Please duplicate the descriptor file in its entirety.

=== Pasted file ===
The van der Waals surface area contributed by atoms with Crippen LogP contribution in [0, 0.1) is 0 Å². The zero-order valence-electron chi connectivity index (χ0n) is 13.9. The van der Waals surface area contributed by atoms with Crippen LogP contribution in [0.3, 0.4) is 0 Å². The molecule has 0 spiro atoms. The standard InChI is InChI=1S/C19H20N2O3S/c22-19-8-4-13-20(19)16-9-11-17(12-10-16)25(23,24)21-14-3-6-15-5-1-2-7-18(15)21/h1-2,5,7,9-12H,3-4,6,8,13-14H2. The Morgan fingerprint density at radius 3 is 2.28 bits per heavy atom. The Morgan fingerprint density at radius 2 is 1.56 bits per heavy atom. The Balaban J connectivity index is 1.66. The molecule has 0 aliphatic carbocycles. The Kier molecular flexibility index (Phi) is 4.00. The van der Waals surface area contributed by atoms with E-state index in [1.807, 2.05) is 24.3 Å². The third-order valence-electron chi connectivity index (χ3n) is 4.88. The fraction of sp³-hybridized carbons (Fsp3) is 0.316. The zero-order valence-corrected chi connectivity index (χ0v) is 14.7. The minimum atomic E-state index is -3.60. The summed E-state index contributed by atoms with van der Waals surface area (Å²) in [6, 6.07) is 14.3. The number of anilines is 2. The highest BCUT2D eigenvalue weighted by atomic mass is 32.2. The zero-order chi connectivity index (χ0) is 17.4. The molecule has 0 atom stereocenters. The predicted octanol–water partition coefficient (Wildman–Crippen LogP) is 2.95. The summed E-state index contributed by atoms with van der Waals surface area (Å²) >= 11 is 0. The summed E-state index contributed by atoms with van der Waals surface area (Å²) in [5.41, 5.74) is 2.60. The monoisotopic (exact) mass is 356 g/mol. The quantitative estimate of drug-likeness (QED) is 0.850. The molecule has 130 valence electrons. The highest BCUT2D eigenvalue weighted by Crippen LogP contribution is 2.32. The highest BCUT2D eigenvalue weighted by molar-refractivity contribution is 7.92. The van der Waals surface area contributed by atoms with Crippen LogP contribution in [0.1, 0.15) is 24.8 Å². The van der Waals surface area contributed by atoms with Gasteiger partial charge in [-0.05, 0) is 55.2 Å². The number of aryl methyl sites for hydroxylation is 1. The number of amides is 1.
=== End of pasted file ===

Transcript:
The van der Waals surface area contributed by atoms with Crippen LogP contribution in [0, 0.1) is 0 Å². The zero-order valence-electron chi connectivity index (χ0n) is 13.9. The van der Waals surface area contributed by atoms with Crippen LogP contribution in [0.3, 0.4) is 0 Å². The molecule has 0 spiro atoms. The standard InChI is InChI=1S/C19H20N2O3S/c22-19-8-4-13-20(19)16-9-11-17(12-10-16)25(23,24)21-14-3-6-15-5-1-2-7-18(15)21/h1-2,5,7,9-12H,3-4,6,8,13-14H2. The Morgan fingerprint density at radius 3 is 2.28 bits per heavy atom. The Morgan fingerprint density at radius 2 is 1.56 bits per heavy atom. The Balaban J connectivity index is 1.66. The molecule has 0 aliphatic carbocycles. The Kier molecular flexibility index (Phi) is 4.00. The van der Waals surface area contributed by atoms with E-state index in [1.807, 2.05) is 24.3 Å². The third-order valence-electron chi connectivity index (χ3n) is 4.88. The fraction of sp³-hybridized carbons (Fsp3) is 0.316. The zero-order valence-corrected chi connectivity index (χ0v) is 14.7. The minimum atomic E-state index is -3.60. The summed E-state index contributed by atoms with van der Waals surface area (Å²) in [6, 6.07) is 14.3. The number of anilines is 2. The highest BCUT2D eigenvalue weighted by atomic mass is 32.2. The zero-order chi connectivity index (χ0) is 17.4. The molecule has 0 atom stereocenters. The predicted octanol–water partition coefficient (Wildman–Crippen LogP) is 2.95. The summed E-state index contributed by atoms with van der Waals surface area (Å²) >= 11 is 0. The summed E-state index contributed by atoms with van der Waals surface area (Å²) in [5.41, 5.74) is 2.60. The monoisotopic (exact) mass is 356 g/mol. The quantitative estimate of drug-likeness (QED) is 0.850. The molecule has 130 valence electrons. The highest BCUT2D eigenvalue weighted by Crippen LogP contribution is 2.32. The highest BCUT2D eigenvalue weighted by molar-refractivity contribution is 7.92. The van der Waals surface area contributed by atoms with Crippen LogP contribution in [0.1, 0.15) is 24.8 Å². The van der Waals surface area contributed by atoms with Gasteiger partial charge in [-0.05, 0) is 55.2 Å². The number of aryl methyl sites for hydroxylation is 1. The number of amides is 1.